How to avoid Christmas party mishaps (apart from staying sober/at home)

by Dan Leach

DREADING the Christmas office party this year?  Worried about saying too much to the boss?  Fear no more!  We bring you five vital tips to negotiate the potential pitfalls and avoid that embarrassing first day back at work.

The Christmas office party has become a fixture of the social calendar these days.  Turn them down and you risk missing all the gossip or worse, offending your generous boss.  Follow these simple rules to ease the pain:

1.  Eat before you go out.

This is an obvious one – but not for the usual reason.  Sarah, 35, explains:  “We once had a big bash at a swanky hotel.  There were only nibbles at the party so come the early hours I was starving!  Room service had finished serving food so, slightly inebriated, I wandered down to the hotel kitchens in my dressing gown.  My brazenness was rewarded when I stumbled across a LARGE gateau.  Being woken up by a chef the following morning cradling the cake however is not a memory I wish to keep.”

2.  Don’t fall asleep at the table.

Picture the scene – a table of 30 journalists nearing the end of a long boozy meal.  One falls asleep at the table.  What do you think happened next?  Martin, 56, remembers quite clearly:  “Three-score of tipsy and mischievous journalists – he had no chance!  The poor lad was left with the bill of course.  Everyone sneaked off to catch their trains.  Quite cruel when you think about it, but funny as hell.  He can laugh about it now, taken him 20 years though.”

3.  The restaurant is not your playground.

James, 33, is not too embarrassed to admit that he had partaken in something rather harder than alcohol one year – cue dancing on the table in Fatty Arbuckle’s and then having to be driven home after with a persistent nose bleed. “It was actually not long after I started”, says James, “so it so it obviously doesn’t sound like a good idea. But returning back to work was not too embarrassing, after all, my boss was the one who sold it to me.”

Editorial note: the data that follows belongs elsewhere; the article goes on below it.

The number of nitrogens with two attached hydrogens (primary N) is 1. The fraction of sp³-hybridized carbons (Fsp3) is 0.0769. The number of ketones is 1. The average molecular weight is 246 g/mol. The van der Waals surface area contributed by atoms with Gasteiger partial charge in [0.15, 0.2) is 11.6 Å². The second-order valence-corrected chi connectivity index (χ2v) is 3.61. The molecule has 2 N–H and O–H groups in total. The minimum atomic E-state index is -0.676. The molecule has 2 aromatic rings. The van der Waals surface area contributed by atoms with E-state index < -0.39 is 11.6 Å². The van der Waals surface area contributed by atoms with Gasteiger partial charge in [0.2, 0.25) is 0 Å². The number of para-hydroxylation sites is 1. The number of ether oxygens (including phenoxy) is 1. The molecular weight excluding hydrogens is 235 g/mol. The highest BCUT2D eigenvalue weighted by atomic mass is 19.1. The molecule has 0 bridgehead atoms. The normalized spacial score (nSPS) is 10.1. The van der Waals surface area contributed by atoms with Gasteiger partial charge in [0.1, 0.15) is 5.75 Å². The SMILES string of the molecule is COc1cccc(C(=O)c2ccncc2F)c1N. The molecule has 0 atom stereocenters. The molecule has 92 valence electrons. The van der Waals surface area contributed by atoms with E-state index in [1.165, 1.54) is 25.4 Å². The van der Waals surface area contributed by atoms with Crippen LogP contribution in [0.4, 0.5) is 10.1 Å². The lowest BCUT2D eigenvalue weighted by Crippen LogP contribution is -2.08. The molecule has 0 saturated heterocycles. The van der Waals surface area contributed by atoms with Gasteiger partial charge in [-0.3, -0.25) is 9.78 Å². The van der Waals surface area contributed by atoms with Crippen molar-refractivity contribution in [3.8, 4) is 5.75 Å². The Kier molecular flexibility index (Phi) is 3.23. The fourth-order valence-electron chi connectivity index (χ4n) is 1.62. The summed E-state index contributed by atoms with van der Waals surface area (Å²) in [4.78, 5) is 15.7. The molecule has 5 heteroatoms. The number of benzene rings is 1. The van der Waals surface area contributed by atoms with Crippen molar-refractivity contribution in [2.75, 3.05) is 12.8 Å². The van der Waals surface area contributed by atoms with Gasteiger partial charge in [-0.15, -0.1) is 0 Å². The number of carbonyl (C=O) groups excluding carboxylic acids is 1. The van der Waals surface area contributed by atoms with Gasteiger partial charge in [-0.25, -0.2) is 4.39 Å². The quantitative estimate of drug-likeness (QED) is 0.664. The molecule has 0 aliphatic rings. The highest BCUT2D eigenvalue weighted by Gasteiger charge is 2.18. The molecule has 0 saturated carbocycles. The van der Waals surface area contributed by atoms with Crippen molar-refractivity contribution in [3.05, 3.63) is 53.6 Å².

4.  Plan ahead

Plenty of parties are held on weekdays when it is easier and sometimes cheaper to book the popular venues, so make sure you book the next day off work.  Phoning in sick or, even worse, turning up to work while drunk, should never be an option. 

Chris, 36, said:  “You feel obliged to kick back and have a good time, especially when it’s all paid for.  However the next day at work was horrific.  I spent the whole time simply concentrating on not throwing up.  Finally I lost the battle but felt too embarrassed to vomit in the toilets, so in my haze of nausea I left the office to look for somewhere – I only got as far as a side street behind some bins.  It was the height of ignominy.  I’m an accountant for God’s sake.”

5.  Have an escape plan

Perhaps the top tip is to organise a legitimate excuse to allow you to leave before you get too drunk or others do.  However it takes tactical ingenuity to pull this off without looking anti-social.  Getting home to watch X Factor will simply not wash.  Barbara, 42, says:  “I’m a manager at my firm so it’s wise for me to stay no later than 11pm to save getting pilloried about why so-and-so is earning more than me, etc.”  So I got my mum to phone me last year and pretend my dog had been in an accident.”

Then again, where’s the fun in that?  It’s Christmas folks – mine’s a large one!

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